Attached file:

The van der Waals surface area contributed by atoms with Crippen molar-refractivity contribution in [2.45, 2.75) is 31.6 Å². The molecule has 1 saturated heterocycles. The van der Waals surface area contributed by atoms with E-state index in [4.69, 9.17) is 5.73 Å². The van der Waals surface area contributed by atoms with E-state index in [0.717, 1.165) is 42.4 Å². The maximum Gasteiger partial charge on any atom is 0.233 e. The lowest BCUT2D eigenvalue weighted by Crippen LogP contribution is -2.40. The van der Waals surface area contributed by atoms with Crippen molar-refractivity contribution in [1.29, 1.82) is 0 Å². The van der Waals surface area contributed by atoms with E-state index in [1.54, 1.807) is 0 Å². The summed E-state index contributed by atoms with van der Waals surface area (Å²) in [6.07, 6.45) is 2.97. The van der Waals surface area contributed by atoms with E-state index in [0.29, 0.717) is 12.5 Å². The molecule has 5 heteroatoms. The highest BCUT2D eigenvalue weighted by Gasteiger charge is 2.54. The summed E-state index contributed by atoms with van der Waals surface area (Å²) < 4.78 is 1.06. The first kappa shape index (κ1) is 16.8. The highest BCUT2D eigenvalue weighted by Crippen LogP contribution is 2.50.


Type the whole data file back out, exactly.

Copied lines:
The van der Waals surface area contributed by atoms with Crippen molar-refractivity contribution in [2.45, 2.75) is 31.6 Å². The molecule has 1 saturated heterocycles. The van der Waals surface area contributed by atoms with E-state index in [4.69, 9.17) is 5.73 Å². The van der Waals surface area contributed by atoms with E-state index in [0.717, 1.165) is 42.4 Å². The maximum Gasteiger partial charge on any atom is 0.233 e. The lowest BCUT2D eigenvalue weighted by Crippen LogP contribution is -2.40. The van der Waals surface area contributed by atoms with Crippen molar-refractivity contribution in [1.29, 1.82) is 0 Å². The van der Waals surface area contributed by atoms with E-state index in [1.54, 1.807) is 0 Å². The summed E-state index contributed by atoms with van der Waals surface area (Å²) in [6.07, 6.45) is 2.97. The van der Waals surface area contributed by atoms with E-state index in [0.29, 0.717) is 12.5 Å². The molecule has 5 heteroatoms. The highest BCUT2D eigenvalue weighted by Gasteiger charge is 2.54. The summed E-state index contributed by atoms with van der Waals surface area (Å²) < 4.78 is 1.06. The first kappa shape index (κ1) is 16.8. The highest BCUT2D eigenvalue weighted by Crippen LogP contribution is 2.50.